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Social Sci LibreTexts

5: Ethics of Mass Media

  • Page ID
    15432
    • Contributed by No Attribution
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    • 5.1: Introduction
      The U.S. Constitution’s First Amendment guarantees Americans freedom of the press, which many would agree is an important ingredient in upholding democratic principles. Freedom from government censorship allows the news media to keep citizens informed about the state of their society.
    • 5.2: Ethical Issues in Mass Media
      In the competitive and rapidly changing world of mass-media communications, media professionals—overcome by deadlines, bottom-line imperatives, and corporate interests—can lose sight of the ethical implications of their work. However, as entertainment law specialist Sherri Burr points out, “Because network television is an audiovisual medium that is piped free into ninety-nine percent of American homes, it is one of the most important vehicles for depicting cultural images to our population.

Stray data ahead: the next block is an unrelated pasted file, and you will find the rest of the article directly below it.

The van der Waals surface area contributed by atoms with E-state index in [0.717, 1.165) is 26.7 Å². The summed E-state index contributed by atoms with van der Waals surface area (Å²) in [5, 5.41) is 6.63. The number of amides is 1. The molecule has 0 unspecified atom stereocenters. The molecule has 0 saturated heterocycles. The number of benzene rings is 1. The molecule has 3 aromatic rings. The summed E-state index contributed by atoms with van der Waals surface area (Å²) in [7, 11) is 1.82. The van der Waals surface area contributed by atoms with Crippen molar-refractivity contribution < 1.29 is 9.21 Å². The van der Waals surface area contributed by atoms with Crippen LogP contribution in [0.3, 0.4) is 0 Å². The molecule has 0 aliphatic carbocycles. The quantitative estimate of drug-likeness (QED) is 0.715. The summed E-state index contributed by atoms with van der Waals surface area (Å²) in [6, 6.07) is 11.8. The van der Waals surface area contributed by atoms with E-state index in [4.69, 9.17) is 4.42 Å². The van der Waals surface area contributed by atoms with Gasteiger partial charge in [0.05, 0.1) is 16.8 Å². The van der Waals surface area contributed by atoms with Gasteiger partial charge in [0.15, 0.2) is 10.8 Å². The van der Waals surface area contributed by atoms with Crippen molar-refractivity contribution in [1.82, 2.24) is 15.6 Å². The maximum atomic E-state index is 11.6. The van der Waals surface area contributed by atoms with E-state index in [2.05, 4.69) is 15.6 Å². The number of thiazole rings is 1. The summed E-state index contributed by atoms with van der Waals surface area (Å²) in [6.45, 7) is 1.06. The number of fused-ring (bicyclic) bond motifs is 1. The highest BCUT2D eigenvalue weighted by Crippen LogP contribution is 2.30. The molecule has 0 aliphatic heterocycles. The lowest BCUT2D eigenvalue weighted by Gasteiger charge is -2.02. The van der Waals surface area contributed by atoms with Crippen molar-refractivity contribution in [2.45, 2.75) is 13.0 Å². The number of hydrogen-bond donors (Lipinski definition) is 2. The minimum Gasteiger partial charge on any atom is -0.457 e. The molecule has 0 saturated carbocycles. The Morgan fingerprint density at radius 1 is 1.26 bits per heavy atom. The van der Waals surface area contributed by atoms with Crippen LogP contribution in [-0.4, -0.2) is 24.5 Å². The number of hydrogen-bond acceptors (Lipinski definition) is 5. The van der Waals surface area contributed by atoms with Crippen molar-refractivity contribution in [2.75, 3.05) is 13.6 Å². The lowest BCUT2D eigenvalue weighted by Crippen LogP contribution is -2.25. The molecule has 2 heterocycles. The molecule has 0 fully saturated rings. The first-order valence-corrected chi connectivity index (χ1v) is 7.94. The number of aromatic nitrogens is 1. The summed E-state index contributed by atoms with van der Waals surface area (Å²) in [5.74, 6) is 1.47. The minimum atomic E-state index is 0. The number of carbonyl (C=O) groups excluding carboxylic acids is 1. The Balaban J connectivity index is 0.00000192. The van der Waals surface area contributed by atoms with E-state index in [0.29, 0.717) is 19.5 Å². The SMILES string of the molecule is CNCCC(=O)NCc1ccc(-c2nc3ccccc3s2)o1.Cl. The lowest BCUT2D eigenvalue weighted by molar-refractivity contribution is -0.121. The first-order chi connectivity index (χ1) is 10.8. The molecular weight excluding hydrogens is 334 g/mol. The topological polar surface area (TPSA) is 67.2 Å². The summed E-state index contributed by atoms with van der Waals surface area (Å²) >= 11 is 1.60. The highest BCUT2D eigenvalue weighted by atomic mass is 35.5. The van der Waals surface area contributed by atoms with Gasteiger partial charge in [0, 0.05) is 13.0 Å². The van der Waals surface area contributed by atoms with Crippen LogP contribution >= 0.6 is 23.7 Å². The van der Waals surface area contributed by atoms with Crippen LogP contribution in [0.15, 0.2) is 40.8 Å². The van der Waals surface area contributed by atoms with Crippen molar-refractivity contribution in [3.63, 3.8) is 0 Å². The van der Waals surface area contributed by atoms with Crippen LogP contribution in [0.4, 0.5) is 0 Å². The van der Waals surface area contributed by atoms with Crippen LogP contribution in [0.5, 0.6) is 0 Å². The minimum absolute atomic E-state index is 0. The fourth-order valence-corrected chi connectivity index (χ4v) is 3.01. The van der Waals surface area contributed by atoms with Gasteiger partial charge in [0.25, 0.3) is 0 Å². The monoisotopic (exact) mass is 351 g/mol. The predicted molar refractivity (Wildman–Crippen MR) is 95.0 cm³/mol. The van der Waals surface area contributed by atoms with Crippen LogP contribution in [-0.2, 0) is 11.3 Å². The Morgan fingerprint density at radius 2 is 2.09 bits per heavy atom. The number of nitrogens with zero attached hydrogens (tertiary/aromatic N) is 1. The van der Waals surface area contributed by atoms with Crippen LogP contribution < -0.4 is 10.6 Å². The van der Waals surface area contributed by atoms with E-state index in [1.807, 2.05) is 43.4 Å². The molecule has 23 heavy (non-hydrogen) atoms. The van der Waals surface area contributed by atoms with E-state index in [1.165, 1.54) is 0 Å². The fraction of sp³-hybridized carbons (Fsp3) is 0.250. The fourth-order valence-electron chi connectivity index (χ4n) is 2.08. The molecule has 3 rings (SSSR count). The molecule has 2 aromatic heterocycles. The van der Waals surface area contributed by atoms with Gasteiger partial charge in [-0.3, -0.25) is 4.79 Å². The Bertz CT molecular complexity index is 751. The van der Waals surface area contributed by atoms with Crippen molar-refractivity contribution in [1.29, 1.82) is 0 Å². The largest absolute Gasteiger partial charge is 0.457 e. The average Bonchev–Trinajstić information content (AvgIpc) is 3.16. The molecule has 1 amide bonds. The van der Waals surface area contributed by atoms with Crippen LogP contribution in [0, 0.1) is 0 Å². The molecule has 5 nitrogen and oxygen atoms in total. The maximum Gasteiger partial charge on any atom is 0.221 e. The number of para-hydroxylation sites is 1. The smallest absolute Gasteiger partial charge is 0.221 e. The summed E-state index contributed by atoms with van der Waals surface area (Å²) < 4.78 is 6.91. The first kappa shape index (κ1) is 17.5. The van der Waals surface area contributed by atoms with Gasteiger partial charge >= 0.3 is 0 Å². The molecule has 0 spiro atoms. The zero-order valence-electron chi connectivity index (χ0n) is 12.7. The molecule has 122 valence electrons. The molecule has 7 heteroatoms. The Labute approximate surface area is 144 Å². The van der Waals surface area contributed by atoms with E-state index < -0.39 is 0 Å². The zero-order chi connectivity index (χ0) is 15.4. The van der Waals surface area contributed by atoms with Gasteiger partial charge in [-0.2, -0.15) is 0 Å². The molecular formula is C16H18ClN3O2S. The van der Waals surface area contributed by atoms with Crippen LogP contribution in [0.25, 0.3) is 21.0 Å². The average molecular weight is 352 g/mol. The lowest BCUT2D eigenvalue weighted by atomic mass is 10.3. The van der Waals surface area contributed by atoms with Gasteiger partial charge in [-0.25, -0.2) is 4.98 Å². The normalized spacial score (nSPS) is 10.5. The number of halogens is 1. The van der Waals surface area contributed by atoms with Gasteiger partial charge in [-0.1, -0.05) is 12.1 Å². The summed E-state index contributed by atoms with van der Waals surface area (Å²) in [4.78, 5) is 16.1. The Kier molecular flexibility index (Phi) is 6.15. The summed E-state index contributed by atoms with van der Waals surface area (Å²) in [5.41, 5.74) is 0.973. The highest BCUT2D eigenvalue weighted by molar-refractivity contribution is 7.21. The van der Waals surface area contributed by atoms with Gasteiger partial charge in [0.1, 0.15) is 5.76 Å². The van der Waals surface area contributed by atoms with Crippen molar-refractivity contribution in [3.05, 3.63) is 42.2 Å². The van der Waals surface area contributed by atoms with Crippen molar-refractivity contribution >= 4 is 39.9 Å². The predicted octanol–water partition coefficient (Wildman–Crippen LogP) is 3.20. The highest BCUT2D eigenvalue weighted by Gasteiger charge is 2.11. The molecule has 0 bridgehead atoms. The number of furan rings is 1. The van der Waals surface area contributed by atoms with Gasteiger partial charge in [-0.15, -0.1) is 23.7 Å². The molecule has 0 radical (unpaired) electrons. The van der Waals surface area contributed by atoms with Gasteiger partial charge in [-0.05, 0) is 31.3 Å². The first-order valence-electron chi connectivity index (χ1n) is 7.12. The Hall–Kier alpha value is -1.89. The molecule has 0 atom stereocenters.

• 5.3: News Media and Ethics
      Now more than ever, with the presence of online news sources, news delivery is expected to be instantaneous, and journalists and news agencies face pressure to release stories rapidly to keep up with competing media sources. With this added pressure, standards of accuracy and fairness become more difficult to uphold. What wins when ethical responsibility and bottom-line concerns are at odds?
    • 5.4: Ethical Considerations of the Online World
      Online media has developed rapidly, with technology advancing at a rate that often surpasses the ability of legislation and policy to keep up with it. As a result, issues like individuals’ rights to privacy, copyright protections, and fair use restrictions have become the subject of numerous court cases and public debates as lawmakers, judges, and civil liberties organizations struggle to define the limits of technology and the access it provides to previously restricted information. In the foll